Minnesota is facing a projected $188 million deficit over the next 18 months, and the state’s deficit is expected to grow to $586 million in the following two-year budget cycle from 2020 to 2021.
The deficit numbers were announced Tuesday as part of the Minnesota Management and Budget (MMB) Office release of the state’s November Budget and Economic Forecast. MMB officials say the deficits are due to a reduced U.S. economic growth forecast and impacts of enacted legislation during the 2017 legislative session.
“We are very concerned that this forecast is just the first of many state deficits that could total billions of dollars. These deficits will be due to the massive tax giveaways to corporations and the wealthiest Minnesotans by legislative leaders earlier this year. Coupled with the national Republican tax plan, which cuts $178 million in children’s health care and decimates other important programs, Minnesota workers and their families will be left carrying the burden for those who benefited from the Republican budgets,” MAPE President Chet Jorgenson said.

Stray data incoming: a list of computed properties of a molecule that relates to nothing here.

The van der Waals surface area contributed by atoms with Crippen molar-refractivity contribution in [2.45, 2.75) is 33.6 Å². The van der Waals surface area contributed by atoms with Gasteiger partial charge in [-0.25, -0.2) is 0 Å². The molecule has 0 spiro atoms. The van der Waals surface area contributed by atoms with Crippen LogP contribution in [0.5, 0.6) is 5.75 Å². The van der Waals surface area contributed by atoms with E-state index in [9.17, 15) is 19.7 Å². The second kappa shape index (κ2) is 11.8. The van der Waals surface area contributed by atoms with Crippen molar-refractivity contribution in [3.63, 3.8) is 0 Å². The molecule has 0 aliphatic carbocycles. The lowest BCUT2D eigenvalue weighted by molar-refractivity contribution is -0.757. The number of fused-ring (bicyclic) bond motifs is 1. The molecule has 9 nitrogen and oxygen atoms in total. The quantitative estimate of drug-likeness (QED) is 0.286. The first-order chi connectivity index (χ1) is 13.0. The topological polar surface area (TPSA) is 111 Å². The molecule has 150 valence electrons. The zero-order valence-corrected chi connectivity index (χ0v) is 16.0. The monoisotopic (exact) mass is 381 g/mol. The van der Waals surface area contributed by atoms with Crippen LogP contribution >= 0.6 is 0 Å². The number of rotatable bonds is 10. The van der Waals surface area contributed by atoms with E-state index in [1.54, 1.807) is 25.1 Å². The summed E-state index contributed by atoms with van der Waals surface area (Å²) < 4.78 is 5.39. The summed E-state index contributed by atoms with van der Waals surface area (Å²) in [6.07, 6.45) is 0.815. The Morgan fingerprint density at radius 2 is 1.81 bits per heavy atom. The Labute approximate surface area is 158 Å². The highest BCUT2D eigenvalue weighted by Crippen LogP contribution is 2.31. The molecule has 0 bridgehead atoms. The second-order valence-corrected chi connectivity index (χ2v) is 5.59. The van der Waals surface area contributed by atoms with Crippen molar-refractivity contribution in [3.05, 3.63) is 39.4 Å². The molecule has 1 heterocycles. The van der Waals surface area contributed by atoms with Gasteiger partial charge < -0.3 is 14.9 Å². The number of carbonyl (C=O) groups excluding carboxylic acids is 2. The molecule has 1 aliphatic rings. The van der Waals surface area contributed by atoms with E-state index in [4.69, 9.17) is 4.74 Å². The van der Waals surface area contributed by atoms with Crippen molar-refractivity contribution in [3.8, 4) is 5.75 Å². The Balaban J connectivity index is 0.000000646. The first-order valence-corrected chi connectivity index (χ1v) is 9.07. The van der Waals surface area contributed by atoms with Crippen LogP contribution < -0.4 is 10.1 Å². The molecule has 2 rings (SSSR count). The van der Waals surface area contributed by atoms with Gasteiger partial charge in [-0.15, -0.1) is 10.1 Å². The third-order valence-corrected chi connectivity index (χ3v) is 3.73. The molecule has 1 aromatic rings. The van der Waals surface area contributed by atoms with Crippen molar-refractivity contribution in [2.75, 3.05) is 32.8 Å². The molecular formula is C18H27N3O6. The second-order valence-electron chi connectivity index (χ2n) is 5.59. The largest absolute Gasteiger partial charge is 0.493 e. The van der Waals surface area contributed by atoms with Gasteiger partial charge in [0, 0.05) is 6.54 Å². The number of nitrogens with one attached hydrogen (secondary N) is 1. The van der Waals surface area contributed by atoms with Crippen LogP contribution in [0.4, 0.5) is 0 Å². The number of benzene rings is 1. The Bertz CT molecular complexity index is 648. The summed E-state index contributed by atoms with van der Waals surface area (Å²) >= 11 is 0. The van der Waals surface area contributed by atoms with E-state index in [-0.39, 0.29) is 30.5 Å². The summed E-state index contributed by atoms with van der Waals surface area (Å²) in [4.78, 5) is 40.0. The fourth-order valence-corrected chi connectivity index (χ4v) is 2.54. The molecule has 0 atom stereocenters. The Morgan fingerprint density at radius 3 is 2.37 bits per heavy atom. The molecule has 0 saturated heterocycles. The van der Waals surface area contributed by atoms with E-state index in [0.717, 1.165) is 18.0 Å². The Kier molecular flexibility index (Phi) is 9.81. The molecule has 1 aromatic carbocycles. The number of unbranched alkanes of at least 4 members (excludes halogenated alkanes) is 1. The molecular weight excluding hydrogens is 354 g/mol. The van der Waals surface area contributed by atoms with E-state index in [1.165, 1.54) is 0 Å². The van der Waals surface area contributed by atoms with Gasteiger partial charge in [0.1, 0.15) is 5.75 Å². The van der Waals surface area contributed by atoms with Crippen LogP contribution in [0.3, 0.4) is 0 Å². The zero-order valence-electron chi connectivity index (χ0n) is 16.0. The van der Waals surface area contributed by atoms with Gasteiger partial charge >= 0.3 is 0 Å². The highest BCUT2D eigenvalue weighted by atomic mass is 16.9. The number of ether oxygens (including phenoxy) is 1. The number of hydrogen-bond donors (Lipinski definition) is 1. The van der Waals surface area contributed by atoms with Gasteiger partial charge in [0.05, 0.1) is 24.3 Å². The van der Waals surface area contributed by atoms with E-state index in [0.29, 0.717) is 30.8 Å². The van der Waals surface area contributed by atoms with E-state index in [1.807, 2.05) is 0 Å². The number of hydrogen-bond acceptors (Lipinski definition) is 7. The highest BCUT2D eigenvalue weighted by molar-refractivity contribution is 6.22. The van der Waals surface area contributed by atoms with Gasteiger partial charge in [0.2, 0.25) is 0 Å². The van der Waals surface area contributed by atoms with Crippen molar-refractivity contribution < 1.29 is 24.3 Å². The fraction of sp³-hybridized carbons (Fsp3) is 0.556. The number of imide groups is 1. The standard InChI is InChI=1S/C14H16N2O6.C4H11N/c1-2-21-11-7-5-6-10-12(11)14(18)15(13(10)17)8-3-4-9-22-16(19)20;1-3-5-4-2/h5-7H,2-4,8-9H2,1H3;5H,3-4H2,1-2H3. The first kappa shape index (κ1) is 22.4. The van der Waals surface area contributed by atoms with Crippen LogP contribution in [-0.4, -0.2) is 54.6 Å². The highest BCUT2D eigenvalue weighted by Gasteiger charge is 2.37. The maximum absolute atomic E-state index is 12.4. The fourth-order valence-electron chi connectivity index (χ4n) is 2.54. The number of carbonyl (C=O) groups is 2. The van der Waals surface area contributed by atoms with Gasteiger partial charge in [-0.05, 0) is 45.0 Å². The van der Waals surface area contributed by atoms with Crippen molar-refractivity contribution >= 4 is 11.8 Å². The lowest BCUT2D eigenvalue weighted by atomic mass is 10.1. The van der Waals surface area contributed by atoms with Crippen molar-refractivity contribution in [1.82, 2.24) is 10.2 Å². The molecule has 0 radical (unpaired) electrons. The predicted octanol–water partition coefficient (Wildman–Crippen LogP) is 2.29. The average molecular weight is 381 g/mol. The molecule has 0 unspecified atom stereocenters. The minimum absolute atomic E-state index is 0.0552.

The 2017 budget passed by the Minnesota Legislature included several provisions that will undermine Minnesota’s long-term economic well-being. The corporate property tax cut will, over time, disproportionately benefit owners of buildings like the IDS Tower and the Mall of America and cost over $1 billion over the next 10 years.
Lawmakers also repealed an automatic annual tax increase on cigarettes sold in Minnesota which will cost the state nearly $300 million over the next decade.